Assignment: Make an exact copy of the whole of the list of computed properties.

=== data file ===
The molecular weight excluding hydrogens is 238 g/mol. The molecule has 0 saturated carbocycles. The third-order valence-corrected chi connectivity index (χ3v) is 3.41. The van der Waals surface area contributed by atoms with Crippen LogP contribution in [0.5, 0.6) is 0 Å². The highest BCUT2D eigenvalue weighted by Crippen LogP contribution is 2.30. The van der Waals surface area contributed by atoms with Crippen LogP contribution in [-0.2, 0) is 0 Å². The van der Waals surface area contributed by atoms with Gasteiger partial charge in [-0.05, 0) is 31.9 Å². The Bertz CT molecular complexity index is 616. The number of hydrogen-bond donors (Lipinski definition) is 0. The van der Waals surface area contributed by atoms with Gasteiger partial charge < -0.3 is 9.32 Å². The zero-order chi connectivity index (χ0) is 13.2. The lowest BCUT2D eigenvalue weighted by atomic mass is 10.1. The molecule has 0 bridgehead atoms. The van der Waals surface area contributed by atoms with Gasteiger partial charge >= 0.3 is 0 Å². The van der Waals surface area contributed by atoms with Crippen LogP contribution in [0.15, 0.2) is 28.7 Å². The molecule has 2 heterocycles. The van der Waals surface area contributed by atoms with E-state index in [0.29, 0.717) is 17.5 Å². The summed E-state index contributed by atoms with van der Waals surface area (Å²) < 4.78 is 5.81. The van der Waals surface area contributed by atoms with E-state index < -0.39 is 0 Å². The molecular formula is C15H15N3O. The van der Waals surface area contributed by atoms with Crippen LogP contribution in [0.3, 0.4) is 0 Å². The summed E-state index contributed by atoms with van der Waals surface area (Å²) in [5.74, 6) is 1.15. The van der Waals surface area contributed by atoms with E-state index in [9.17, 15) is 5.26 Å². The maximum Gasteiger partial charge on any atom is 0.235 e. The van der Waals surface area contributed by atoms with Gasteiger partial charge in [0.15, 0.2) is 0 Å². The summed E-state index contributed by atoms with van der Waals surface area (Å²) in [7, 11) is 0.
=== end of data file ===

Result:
The molecular weight excluding hydrogens is 238 g/mol. The molecule has 0 saturated carbocycles. The third-order valence-corrected chi connectivity index (χ3v) is 3.41. The van der Waals surface area contributed by atoms with Crippen LogP contribution in [0.5, 0.6) is 0 Å². The highest BCUT2D eigenvalue weighted by Crippen LogP contribution is 2.30. The van der Waals surface area contributed by atoms with Crippen LogP contribution in [-0.2, 0) is 0 Å². The van der Waals surface area contributed by atoms with Gasteiger partial charge in [-0.05, 0) is 31.9 Å². The Bertz CT molecular complexity index is 616. The number of hydrogen-bond donors (Lipinski definition) is 0. The van der Waals surface area contributed by atoms with Gasteiger partial charge < -0.3 is 9.32 Å². The zero-order chi connectivity index (χ0) is 13.2. The lowest BCUT2D eigenvalue weighted by atomic mass is 10.1. The molecule has 0 bridgehead atoms. The van der Waals surface area contributed by atoms with Gasteiger partial charge >= 0.3 is 0 Å². The van der Waals surface area contributed by atoms with Crippen LogP contribution in [0.15, 0.2) is 28.7 Å². The molecule has 2 heterocycles. The van der Waals surface area contributed by atoms with E-state index in [0.29, 0.717) is 17.5 Å². The summed E-state index contributed by atoms with van der Waals surface area (Å²) < 4.78 is 5.81. The van der Waals surface area contributed by atoms with E-state index < -0.39 is 0 Å². The molecular formula is C15H15N3O. The van der Waals surface area contributed by atoms with Crippen LogP contribution in [0.3, 0.4) is 0 Å². The summed E-state index contributed by atoms with van der Waals surface area (Å²) in [5.74, 6) is 1.15. The van der Waals surface area contributed by atoms with E-state index in [9.17, 15) is 5.26 Å². The maximum Gasteiger partial charge on any atom is 0.235 e. The van der Waals surface area contributed by atoms with Gasteiger partial charge in [0.15, 0.2) is 0 Å². The summed E-state index contributed by atoms with van der Waals surface area (Å²) in [7, 11) is 0.